Sleeping Like A Baby - Understanding Your Baby's Sleep Pattern

December 14, 2007

Newborn babies sleep differently than grownups do. Not only do they break up their sleep into naps throughout the day and night without any respect for the differences between the two, their sleep cycle during each of those naps is different than ours. Understanding why your baby sleeps the way he does, may make it a bit more tolerable.

Also check out our article on how to prepare the perfect nursery and paint a nusery so that your baby can rest soundly.

Normal Baby Sleep

In the first few months, most babies sleep around 14 to 18 hours a day. This sleep is divided up into short frequent naps, which are interspersed with short frequent meals. Like grownups, babies' sleep follows a cycle of quiet, non-REM sleep and active REM sleep. Babies have shorter sleep cycles and spend more time in REM sleep than grown ups do. You can tell when your baby is in REM sleep by changes in her breathing, rapid eye movement or partially open eyes, changing facial expressions and squirming.

Sleep Benefits For Baby

The way babies sleep seems to promote proper development and even survival. Researchers believe that REM sleep provides babies with visual stimuli while they sleep which promote brain development. As your baby grows up and receives more stimulation while he is awake, his percentage of REM sleep decreases. Your baby is easier to arouse while in REM sleep or while transitioning to the REM stage than while in the non-REM stage. Though this means that there are many times during the night that your baby may awaken for no apparent reason, it also means that a baby in distress can wake himself and cry for help. A baby in deep sleep, who is hungry, or cold or having difficulties breathing, will have a harder time waking up.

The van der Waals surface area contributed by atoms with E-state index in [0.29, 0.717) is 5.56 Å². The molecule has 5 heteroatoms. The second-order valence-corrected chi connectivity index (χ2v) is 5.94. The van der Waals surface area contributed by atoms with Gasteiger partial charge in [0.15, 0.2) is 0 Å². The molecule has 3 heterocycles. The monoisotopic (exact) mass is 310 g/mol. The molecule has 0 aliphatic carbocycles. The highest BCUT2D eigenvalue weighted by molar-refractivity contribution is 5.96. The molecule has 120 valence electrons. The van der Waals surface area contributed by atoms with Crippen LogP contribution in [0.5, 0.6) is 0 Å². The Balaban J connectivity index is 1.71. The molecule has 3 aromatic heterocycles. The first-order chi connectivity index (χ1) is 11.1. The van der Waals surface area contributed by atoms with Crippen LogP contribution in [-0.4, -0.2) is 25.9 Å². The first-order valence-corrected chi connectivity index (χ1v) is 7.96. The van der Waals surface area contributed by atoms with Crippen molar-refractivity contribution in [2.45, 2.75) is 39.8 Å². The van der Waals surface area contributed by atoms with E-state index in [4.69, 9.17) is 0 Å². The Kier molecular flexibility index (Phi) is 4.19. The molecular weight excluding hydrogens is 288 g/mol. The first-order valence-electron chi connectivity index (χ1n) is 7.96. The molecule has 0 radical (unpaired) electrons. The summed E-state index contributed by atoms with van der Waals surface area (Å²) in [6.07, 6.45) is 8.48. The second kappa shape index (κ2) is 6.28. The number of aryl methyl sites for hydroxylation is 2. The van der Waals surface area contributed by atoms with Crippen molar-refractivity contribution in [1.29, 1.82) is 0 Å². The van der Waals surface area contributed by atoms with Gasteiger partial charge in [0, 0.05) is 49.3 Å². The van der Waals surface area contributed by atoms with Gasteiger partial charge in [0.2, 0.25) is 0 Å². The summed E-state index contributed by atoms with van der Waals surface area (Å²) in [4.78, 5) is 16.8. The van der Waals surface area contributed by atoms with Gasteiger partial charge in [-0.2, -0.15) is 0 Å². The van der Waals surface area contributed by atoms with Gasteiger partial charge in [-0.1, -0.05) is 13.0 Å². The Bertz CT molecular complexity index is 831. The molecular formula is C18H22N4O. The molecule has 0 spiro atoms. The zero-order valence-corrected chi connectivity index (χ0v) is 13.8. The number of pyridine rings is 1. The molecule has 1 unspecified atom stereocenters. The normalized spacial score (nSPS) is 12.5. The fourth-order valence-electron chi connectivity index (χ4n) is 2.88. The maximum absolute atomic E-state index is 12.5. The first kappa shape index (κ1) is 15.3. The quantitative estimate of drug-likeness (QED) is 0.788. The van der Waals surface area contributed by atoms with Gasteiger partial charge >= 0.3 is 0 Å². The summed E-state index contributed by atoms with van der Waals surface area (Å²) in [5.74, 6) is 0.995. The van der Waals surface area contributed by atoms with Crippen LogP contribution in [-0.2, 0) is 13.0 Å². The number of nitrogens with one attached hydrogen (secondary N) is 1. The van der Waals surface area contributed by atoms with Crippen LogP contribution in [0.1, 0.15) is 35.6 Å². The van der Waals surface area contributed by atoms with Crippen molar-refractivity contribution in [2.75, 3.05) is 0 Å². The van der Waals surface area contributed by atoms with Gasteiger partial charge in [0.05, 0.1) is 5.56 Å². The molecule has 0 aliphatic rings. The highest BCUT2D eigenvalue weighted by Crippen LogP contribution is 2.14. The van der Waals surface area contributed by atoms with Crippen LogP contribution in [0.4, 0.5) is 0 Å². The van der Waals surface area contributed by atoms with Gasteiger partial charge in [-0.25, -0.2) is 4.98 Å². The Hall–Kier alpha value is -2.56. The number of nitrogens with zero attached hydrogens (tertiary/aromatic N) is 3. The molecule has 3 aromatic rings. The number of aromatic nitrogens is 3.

Rocking Baby To Sleep

When we go to sleep, we immediately enter a period of non-REM, or quiet sleep. Babies start their cycle with an initial period of REM sleep. Until the baby reaches a stage of quiet sleep, he can wake easily from any arousal stimulus - like a loud noise or going from a your arms to a bed. Because of this, many babies have a hard time falling asleep and are nearly impossible to put down until they are in a state of deep quiet sleep.

Developing Baby Sleep Maturity

The age at which a baby settles easily to sleep and stays asleep longer than a few hours, varies greatly from baby to baby. As babies mature, they begin to fall asleep directly into quiet sleep like we do. Research has shown that some babies do this at 3 months old. Three months is also the time that many babies will have their longest stretch of sleep during the night. By four months old, babies are sleeping less but sleep better. Their developing brains are better at blocking out arousal stimuli. As she gets older, you will be able to do things to help your baby sleep such as create bedtime rituals. For now, try to appreciate that your little one is doing what is best for her development and safety.

 

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